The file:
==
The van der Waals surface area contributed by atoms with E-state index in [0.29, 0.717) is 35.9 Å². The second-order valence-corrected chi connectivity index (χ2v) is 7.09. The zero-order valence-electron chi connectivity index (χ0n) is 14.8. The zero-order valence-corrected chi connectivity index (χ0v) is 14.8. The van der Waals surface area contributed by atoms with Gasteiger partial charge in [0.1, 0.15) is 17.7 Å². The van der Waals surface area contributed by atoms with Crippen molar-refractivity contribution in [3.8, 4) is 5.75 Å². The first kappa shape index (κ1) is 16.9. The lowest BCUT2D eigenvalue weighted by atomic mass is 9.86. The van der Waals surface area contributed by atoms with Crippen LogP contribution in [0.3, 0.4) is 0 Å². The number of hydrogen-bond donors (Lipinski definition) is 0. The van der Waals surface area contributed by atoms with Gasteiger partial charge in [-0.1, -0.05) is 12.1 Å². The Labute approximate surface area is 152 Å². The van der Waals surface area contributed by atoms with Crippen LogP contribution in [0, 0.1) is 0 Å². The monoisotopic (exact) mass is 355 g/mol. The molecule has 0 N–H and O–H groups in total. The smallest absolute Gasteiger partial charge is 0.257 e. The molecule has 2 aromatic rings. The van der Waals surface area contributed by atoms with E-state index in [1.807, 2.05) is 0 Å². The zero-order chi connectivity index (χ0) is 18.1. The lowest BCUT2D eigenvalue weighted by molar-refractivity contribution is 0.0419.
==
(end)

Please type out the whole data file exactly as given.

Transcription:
The van der Waals surface area contributed by atoms with E-state index in [0.29, 0.717) is 35.9 Å². The second-order valence-corrected chi connectivity index (χ2v) is 7.09. The zero-order valence-electron chi connectivity index (χ0n) is 14.8. The zero-order valence-corrected chi connectivity index (χ0v) is 14.8. The van der Waals surface area contributed by atoms with Gasteiger partial charge in [0.1, 0.15) is 17.7 Å². The van der Waals surface area contributed by atoms with Crippen molar-refractivity contribution in [3.8, 4) is 5.75 Å². The first kappa shape index (κ1) is 16.9. The lowest BCUT2D eigenvalue weighted by atomic mass is 9.86. The van der Waals surface area contributed by atoms with Crippen LogP contribution in [0.3, 0.4) is 0 Å². The number of hydrogen-bond donors (Lipinski definition) is 0. The van der Waals surface area contributed by atoms with Gasteiger partial charge in [-0.1, -0.05) is 12.1 Å². The Labute approximate surface area is 152 Å². The van der Waals surface area contributed by atoms with Crippen LogP contribution in [0, 0.1) is 0 Å². The monoisotopic (exact) mass is 355 g/mol. The molecule has 0 N–H and O–H groups in total. The smallest absolute Gasteiger partial charge is 0.257 e. The molecule has 2 aromatic rings. The van der Waals surface area contributed by atoms with E-state index in [1.807, 2.05) is 0 Å². The zero-order chi connectivity index (χ0) is 18.1. The lowest BCUT2D eigenvalue weighted by molar-refractivity contribution is 0.0419.